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by SixFigureStart | October 14, 2009


Trivia challenge—Name that industry: Despite the downturn, one industry added 168,900 jobs last year—three percent more than had been identified as necessary by senior officials, and the first occasion in 35 years where it's met all of its hiring targets. What's more, the average new recruit was paid a signing bonus of around $12,000, with those in harder-to-fill roles getting up to $14,000. If you guessed "U.S. Armed Forces," give yourself a pat on the back—all of those figures came from this Washington Post article detailing this year's successful military hiring blitz—something achieved "despite the near-certainty that [recruits] will go to war." And that's not all: the level of qualification of the average recruit went up as well, with 95 percent of all signing up having at least graduated high-school, as opposed to 83 percent last year.

The figures are a pretty stark indicator of just how tough the hiring market is out there right now. Despite having a better chance of going to war (and therefore ending up in harm's way) than almost any class of recruits in recent history, young people are signing up in unprecedented numbers. As cynical as that may sound, even the Pentagon acknowledged the effects of the recession on its recruitment efforts, with the WaPo reporting that it said "the economic downturn and rising joblessness, as well as bonuses and other factors, had led more qualified youths to enlist."

For the most recently-minted generation of workers out there—"Generation Crunch," as they've been dubbed in some sections of the media—it's beginning to look like those on the upper platforms of the corporate world have simply pulled up the ladders, leaving no way for those following behind to even begin climbing. Continuing the ladder analogy, a BusinessWeek article this week conjectured that "while unemployment is ravaging just about every part of the global workforce, the most enduring harm is being done to young people who can't grab onto the first rung of the career ladder." It then went on to point out that "an extended period of youthful joblessness can significantly depress lifetime income as people get stuck in jobs that are beneath their capabilities, or come to be seen by employers as damaged goods." Patriotic and service-oriented reasons aside, it's little wonder that so many are flocking to the Armed Forces to find the sort of career stability and earning potential that seems to be unavailable elsewhere just now.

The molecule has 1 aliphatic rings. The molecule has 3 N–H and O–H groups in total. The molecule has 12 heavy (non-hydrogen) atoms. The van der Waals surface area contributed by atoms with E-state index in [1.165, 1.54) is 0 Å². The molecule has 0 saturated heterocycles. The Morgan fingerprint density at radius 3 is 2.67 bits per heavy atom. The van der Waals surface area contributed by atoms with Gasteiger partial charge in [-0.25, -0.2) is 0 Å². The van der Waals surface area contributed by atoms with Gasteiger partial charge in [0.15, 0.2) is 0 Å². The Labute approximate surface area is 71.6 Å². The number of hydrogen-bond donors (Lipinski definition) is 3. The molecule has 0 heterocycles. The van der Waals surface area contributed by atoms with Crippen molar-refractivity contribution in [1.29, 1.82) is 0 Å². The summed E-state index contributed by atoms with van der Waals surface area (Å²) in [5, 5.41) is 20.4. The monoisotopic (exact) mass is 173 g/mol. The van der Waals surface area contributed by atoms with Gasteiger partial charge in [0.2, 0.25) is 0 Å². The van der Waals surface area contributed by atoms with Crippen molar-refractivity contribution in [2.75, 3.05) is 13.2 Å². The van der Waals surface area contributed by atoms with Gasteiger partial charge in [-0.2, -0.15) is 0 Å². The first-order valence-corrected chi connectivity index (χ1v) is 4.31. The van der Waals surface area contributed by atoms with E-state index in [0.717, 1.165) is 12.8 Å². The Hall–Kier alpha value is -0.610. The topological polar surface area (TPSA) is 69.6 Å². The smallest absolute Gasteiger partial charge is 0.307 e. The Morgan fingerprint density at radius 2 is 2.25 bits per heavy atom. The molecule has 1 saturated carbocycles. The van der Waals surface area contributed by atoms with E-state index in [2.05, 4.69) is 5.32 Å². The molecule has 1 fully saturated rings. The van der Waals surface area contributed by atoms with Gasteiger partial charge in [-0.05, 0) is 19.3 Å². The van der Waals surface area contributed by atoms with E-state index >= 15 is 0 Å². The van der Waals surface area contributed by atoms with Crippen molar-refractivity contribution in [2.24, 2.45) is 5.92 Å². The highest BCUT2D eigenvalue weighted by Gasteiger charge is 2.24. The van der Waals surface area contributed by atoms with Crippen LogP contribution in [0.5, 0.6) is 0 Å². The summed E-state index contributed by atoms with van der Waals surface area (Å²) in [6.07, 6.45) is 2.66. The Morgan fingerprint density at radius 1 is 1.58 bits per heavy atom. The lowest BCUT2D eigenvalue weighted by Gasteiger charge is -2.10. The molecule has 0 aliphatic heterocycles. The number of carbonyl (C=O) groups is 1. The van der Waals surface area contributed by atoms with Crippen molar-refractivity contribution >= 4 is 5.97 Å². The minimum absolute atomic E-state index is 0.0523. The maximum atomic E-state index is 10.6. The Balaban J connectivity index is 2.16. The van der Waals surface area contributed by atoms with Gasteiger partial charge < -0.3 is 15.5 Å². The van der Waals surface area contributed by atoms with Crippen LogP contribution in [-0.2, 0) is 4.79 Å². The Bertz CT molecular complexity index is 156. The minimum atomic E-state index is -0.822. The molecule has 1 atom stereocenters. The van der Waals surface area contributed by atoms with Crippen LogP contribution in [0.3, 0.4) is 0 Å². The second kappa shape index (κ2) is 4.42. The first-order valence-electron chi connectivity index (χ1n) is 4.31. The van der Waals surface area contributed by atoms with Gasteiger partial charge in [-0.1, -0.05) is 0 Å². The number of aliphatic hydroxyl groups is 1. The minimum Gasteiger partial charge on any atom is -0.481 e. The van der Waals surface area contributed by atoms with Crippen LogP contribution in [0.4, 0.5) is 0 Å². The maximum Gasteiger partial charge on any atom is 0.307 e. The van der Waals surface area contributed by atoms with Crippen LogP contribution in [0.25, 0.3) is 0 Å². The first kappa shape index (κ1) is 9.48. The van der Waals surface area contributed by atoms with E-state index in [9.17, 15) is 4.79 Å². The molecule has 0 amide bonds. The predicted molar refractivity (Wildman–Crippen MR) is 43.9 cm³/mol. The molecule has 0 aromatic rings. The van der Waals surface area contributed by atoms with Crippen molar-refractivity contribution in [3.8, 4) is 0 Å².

The bigger question in all of this, of course, is what happens years down the line. If the BusinessWeek information is correct, we're setting the scene for an entire generation of people who are likely—through absolutely no fault of their own—to have it that much harder for the rest of their lives. For all the debate that we've heard this year over "generational theft" (see: the debates over stimulus, health care, and deficits), surprisingly little attention has been paid to the plight of this most recent generation as it enters the most hostile employment environment since the Great Depression.

So—Armed Forces aside—is there a solution out there? Will green jobs and infrastructure programs be where it's at? Should we feel sorry for the Millennials or are they just a bunch of whiners who are sore at not finding the world served up on a platter like they'd been promised? Who's got it worse: a 22-year old who can't find a job or a 63-year old who can't afford to retire because of the markets? Do let us know your take: we'd love to hear it.

--Posted by Phil Stott, Vault Staff Writer


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